My professor was clear from day one that we would need weeks – not days – to complete the final for our online personal finance class.
I promised myself I would heed the message and actually start the project ahead of time. But then came a work conference at Disney World. Then, Thanksgiving. More days slipped away and I woke up Sunday with only one day to finish the entire project.
Many cite flexibility as the number one factor that draws students to online learning. In my course, for example, students had the freedom to turn most work in at the end of the semester.
While the flexible schedule helps students juggling work, school and family commitments, I found it to be both a curse and a blessing. The unconventional schedule helped me enjoy turkey, family and "Pirates of the Caribbean" without the threat of immediate deadlines, for example. But it also enabled my procrastination and led to some really long days toward the end of the course.
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All I wanted to do that Sunday morning was sleep in. Instead, I got up, tossed my laptop into my bag and headed to the nearest coffee shop, where I launched the research that forced me to confront my own financial realities.
Apparently, I spend more than twice the average for a woman my age on food a month, must save close to $2 million for retirement and would need to accumulate a down payment of at least $90,000 to buy a place I'd actually want in Washington, D.C. The equation changes slightly if I land myself a husband, an option that may or may not have been referenced in the 10-year plan.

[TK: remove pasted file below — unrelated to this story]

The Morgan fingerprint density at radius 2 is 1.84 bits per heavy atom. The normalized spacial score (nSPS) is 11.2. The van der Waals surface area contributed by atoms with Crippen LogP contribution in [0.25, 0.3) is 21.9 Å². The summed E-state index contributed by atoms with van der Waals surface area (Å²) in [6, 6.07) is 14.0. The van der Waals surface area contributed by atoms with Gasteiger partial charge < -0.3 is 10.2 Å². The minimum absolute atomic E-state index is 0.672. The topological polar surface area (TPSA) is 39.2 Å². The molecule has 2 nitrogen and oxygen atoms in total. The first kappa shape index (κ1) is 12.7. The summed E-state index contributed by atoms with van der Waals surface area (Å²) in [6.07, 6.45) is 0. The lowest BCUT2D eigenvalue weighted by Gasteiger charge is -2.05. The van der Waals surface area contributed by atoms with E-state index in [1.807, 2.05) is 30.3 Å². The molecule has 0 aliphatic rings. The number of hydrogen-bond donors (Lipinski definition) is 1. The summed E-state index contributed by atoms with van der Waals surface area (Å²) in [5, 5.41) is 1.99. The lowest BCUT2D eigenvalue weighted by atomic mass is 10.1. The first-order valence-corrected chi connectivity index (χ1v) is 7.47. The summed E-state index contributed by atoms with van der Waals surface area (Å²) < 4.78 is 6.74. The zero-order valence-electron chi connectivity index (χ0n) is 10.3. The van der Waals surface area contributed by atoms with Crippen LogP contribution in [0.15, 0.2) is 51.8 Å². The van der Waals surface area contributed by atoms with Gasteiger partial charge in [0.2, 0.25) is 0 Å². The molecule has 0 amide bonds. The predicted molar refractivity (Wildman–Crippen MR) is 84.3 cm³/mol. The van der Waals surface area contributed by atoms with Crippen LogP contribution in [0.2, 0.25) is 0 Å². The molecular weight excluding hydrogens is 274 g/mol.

I worked on my project at a leisurely pace Sunday, feeling fortunate I'd become a much faster writer over the years. The plan was due at 11:59 that night – a deadline I was sure I could meet. I hit my stride after dinner, and didn't bother to look up at the clock again until 11:40 p.m. – at which point I realized I had only 20 minutes to proofread my paper, format it and complete the bibliography.
So many things could have derailed me at that moment: my Internet connection could have stopped or slowed, or my computer could have frozen. But the technology gods were kind, and I was able to get the assignment turned in by 11:55 p.m.
I'm not lying when I say that later that night I had anxiety dreams about budgets and life insurance.
One of the great things about online learning is that I didn't have to wait long for my feedback. Of the 216 schools that reported the data to U.S. News, the average expected response time from instructors in 2013 was 32 hours, for example. About 66 percent of the schools expected their instructors to give feedback in 24 hours.
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My instructor got back to me within two days with good news: I got a 100 percent. She complimented me on my research, gave me kudos for getting a handle on my debt and diplomatically added that I was correct – in my situation, buying a property in this city was not wise.
Despite overcoming that hurdle, I'm still a decent distance from the finish line. I have to take two tests before the last day of the semester, which is less than a week away.
So far, the exams haven't been too challenging. If all goes as planned, I'm well on my way to earning that B-plus.
Trying to fund your online education? Get tips and more in the U.S. News Paying for Online Education center.